410.677.60 Theory and Practice in Campaigning and Organizing for Public Health I
- Health Behavior and Society
- 3rd term
- 4 credits
- Academic Year:
- 2017 - 2018
- East Baltimore
- Class Times:
This is a blended course. Over the course of the term, 24 hours of classroom time will be replaced by outside-of-class work, including a practicum.
- Thursday, 4:30 - 5:20pm
One of the most effective ways to change behavior and improve population health is by changing the policies and structures that set the contexts in which people make their decisions about health. Readings, online lectures, in-class discussions and a required practicum explore how organizations get this done, including techniques and philosophies of organizing, the practical realities of campaigns, how to develop a campaign plan, how theories of organizing relate to what happens in the “real world," what role leadership plays in campaigns, and how online organizing fits in with the building of vehicles for long-term change.
Provides a practical introduction to campaigning and organizing for public health. Combines experiential learning (through participation in an actual campaign) with traditional learning (online lectures, in-class discussions and readings). Uses case studies to review the history of organizing for public health. Introduces campaign planning and management, discusses the role of research and coalition-building, and explores different types of organizing. Part of a two-term sequence that prepares students to participate in and critically assess public health campaigns to change the policies and structures that set the contexts in which people make their decisions about health.
- Learning Objectives:
- Describe the role and history of campaigning and organizing in public health
- Identify the purpose and methods of campaign planning and execution
- Describe the role and types of research in public health campaigning and organizing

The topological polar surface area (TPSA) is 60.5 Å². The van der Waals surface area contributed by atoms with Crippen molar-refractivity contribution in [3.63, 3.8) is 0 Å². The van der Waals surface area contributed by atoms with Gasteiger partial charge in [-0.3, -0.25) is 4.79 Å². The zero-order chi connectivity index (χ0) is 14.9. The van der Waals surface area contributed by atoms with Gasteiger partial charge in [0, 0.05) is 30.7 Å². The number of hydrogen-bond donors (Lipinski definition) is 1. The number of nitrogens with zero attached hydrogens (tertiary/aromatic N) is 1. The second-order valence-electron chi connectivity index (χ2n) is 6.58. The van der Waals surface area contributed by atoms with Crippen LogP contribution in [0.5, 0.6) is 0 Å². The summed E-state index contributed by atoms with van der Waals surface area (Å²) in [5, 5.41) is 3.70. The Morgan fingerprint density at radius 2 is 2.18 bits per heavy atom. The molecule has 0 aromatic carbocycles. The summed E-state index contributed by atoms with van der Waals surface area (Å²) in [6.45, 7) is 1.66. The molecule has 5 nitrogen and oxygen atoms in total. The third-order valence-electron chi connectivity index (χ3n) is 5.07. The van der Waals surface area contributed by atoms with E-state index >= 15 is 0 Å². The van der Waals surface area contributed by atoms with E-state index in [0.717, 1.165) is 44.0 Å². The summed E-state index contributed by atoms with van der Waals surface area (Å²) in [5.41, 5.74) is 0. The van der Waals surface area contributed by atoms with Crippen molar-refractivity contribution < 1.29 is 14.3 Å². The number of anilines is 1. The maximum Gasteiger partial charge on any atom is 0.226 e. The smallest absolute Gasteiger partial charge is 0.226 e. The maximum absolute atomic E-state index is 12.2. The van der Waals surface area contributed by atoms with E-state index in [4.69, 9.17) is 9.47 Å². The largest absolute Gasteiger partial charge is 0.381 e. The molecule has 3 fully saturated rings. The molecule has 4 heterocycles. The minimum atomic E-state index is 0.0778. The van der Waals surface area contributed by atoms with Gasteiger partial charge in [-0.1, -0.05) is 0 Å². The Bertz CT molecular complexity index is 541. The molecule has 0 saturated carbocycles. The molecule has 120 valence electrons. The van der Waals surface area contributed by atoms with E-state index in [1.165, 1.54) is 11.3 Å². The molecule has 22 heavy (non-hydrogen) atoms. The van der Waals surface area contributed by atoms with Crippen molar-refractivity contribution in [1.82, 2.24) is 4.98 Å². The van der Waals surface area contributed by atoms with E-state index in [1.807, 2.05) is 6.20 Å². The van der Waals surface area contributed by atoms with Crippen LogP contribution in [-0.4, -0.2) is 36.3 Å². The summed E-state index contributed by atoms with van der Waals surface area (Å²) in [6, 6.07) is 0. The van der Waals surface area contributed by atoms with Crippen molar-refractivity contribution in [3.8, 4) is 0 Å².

- Describe campaigning and organizing principles as they apply to real world situations
- Explain the restrictions on lobbying for recipients of federal and state funding
- Identify the strengths and weaknesses of coalition-building as a strategy for engaging partners
- Critically analyze grassroots and grasstops approaches to organizing
- Evaluate a specific approach to a campaign and/or organizing strategy to address a real-world public health problem
- Methods of Assessment:
Viewing online lectures & in-class seminar participation (32%),
In-class presentation and discussion leadership (20%), Exercises & quiz (18%), Final paper: campaign plan plus critique/reflection (30%).
Final grade applies to all terms
- Instructor Consent:
Consent required for all students
- Consent Note:
This offering of the course is limited to 10 students (due to limited availability of practicum placements). Permission may be obtained by contacting the lead instructor.
- For consent, contact:
- Special Comments:
This course blends traditional classroom time with outside-of-class time with a corresponding reduction in class sessions. This class will meet once a week. Students are expected to participate in a 6-hour per week practicum in addition to other course work (online lectures, readings, and assignments). Students may not enroll in both 410.672.81 Introduction to Campaigning & Organizing for Public Health and this course.